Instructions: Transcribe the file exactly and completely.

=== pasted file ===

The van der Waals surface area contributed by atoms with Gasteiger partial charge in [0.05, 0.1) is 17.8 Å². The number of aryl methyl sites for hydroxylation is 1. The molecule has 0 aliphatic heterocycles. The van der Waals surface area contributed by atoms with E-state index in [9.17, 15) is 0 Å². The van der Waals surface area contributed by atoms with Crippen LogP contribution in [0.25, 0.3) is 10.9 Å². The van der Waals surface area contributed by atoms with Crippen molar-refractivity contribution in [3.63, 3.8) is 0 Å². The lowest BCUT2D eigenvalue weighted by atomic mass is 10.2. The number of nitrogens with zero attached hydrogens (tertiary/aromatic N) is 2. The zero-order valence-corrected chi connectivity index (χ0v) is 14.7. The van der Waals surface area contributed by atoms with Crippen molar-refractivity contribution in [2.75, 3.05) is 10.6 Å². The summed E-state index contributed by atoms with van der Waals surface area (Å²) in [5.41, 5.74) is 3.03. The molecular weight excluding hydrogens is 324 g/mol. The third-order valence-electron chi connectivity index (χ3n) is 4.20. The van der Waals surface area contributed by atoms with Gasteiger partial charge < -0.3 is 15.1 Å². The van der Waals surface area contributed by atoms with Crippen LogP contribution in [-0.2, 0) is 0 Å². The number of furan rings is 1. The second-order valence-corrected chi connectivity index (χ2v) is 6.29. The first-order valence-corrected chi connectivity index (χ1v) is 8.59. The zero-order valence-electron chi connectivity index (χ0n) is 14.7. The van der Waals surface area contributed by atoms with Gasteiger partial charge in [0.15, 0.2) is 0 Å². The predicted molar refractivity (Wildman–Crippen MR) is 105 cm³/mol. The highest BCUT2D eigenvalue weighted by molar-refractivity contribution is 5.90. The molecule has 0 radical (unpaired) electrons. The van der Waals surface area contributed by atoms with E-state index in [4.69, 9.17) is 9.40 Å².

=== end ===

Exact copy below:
The van der Waals surface area contributed by atoms with Gasteiger partial charge in [0.05, 0.1) is 17.8 Å². The number of aryl methyl sites for hydroxylation is 1. The molecule has 0 aliphatic heterocycles. The van der Waals surface area contributed by atoms with E-state index in [9.17, 15) is 0 Å². The van der Waals surface area contributed by atoms with Crippen LogP contribution in [0.25, 0.3) is 10.9 Å². The van der Waals surface area contributed by atoms with Crippen molar-refractivity contribution in [3.63, 3.8) is 0 Å². The lowest BCUT2D eigenvalue weighted by atomic mass is 10.2. The number of nitrogens with zero attached hydrogens (tertiary/aromatic N) is 2. The zero-order valence-corrected chi connectivity index (χ0v) is 14.7. The van der Waals surface area contributed by atoms with Crippen molar-refractivity contribution in [2.75, 3.05) is 10.6 Å². The summed E-state index contributed by atoms with van der Waals surface area (Å²) in [5.41, 5.74) is 3.03. The molecular weight excluding hydrogens is 324 g/mol. The third-order valence-electron chi connectivity index (χ3n) is 4.20. The van der Waals surface area contributed by atoms with Gasteiger partial charge < -0.3 is 15.1 Å². The van der Waals surface area contributed by atoms with Crippen LogP contribution in [-0.2, 0) is 0 Å². The number of furan rings is 1. The second-order valence-corrected chi connectivity index (χ2v) is 6.29. The first-order valence-corrected chi connectivity index (χ1v) is 8.59. The zero-order valence-electron chi connectivity index (χ0n) is 14.7. The van der Waals surface area contributed by atoms with Gasteiger partial charge in [0.15, 0.2) is 0 Å². The predicted molar refractivity (Wildman–Crippen MR) is 105 cm³/mol. The highest BCUT2D eigenvalue weighted by molar-refractivity contribution is 5.90. The molecule has 0 radical (unpaired) electrons. The van der Waals surface area contributed by atoms with E-state index in [4.69, 9.17) is 9.40 Å².